Presbyterian Church (USA)
The arrival of French Huguenots in 1562 marked the first recorded visit of Reformed Christians to America. After 1600, many Presbyterians from Europe followed them, to escape persecution for their beliefs and to seek religious freedom. As their number increased, scattered groups formed into congregations. By 1709 the first presbytery was organized in Philadelphia, and in 1789 the first general assembly of the Presbyterian Church was convened.
Presbyterian denominations in the United States have split and parts have reunited several times. Currently the largest Presbyterian denomination is the Presbyterian Church (USA). It was formed in 1983 as a result of reunion between the Presbyterian Church in the U.S. (PCUS), the so-called “southern branch,” and the United Presbyterian Church in the U.S.A. (UPCUSA), the so-called “northern branch.”
The Presbyterian Church (USA) maintains a broad spectrum of relationships with churches and ecumenical agencies in Asia and the Pacific, Latin America, the Caribbean, Africa, and the Middle East. Shared personnel and programme resources are extended to partner churches for mission endeavours, including evangelism, self-development, medical, education, and justice ministries. The Presbyterian Church (USA) receives into its midst persons from other churches around the world who serve in mission to the USA. Increasing emphasis is being placed on partnership in mission which is based on the needs of both US and other churches, and a high priority has been placed on development of global perspectives which can inform the whole life of the church. Focused attention on global issues is also central to the well-established Presbyterian peacemaking and hunger programmes.
Domestically, special attention has been given to issues of evangelism, multiculturalism, racial and economic justice, and relationships of Christians with the peoples of Jewish and Muslim faiths. There is also attention to development of curricula resources that teach the Reformed tradition upon whose roots Presbyterians move out into fellowship in the wider community of churches. The general assembly has had a special theological task force on the peace, purity and unity of the church, whose charge is to "lead the Presbyterian Church (USA) in spiritual discernment of our Christian identity in and for the 21st century ... seeking the peace, purity and unity of the church." The church is served by ten theological seminaries and a school of Christian education.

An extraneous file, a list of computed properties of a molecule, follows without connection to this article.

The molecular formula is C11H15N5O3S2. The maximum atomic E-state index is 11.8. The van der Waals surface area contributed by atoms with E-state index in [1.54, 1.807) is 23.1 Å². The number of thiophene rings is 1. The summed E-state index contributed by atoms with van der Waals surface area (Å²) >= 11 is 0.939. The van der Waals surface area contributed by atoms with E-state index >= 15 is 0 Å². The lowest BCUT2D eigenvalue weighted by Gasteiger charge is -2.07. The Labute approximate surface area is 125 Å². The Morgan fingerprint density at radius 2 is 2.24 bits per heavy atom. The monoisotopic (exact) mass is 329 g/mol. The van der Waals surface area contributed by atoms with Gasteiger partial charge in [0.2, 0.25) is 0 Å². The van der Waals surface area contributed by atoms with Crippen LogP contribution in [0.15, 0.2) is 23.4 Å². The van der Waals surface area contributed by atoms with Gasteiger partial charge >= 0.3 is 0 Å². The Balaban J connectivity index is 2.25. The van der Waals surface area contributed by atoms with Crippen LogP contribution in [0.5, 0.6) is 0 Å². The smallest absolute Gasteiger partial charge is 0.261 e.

Within the United States, the Presbyterian Church (USA) is active not only in the National Council of Churches but also in Churches Uniting in Christ. CUIC is successor to the former Consultation on Church Union and is a covenantal relationship with the African Methodist Episcopal Church, the African Methodist Episcopal Zion Church, the Christian Church/Disciples of Christ, the Christian Methodist Episcopal Church, the Episcopal Church, the International Council of Community Churches, the United Church of Christ and the United Methodist Church. In 1999, the Presbyterian Church (USA) entered a full communion relationship with the Evangelical Lutheran Church in America, the Reformed Church in America and the United Church of Christ.
Offices of the general assembly of the Presbyterian Church (USA), the highest governing body of the church, are located in Louisville, Kentucky. The Board of Pension of the general assembly and the Presbyterian Historical Society are both located in Philadelphia, Pennsylvania and the Presbyterian Foundation is located in Jeffersonville, Indiana.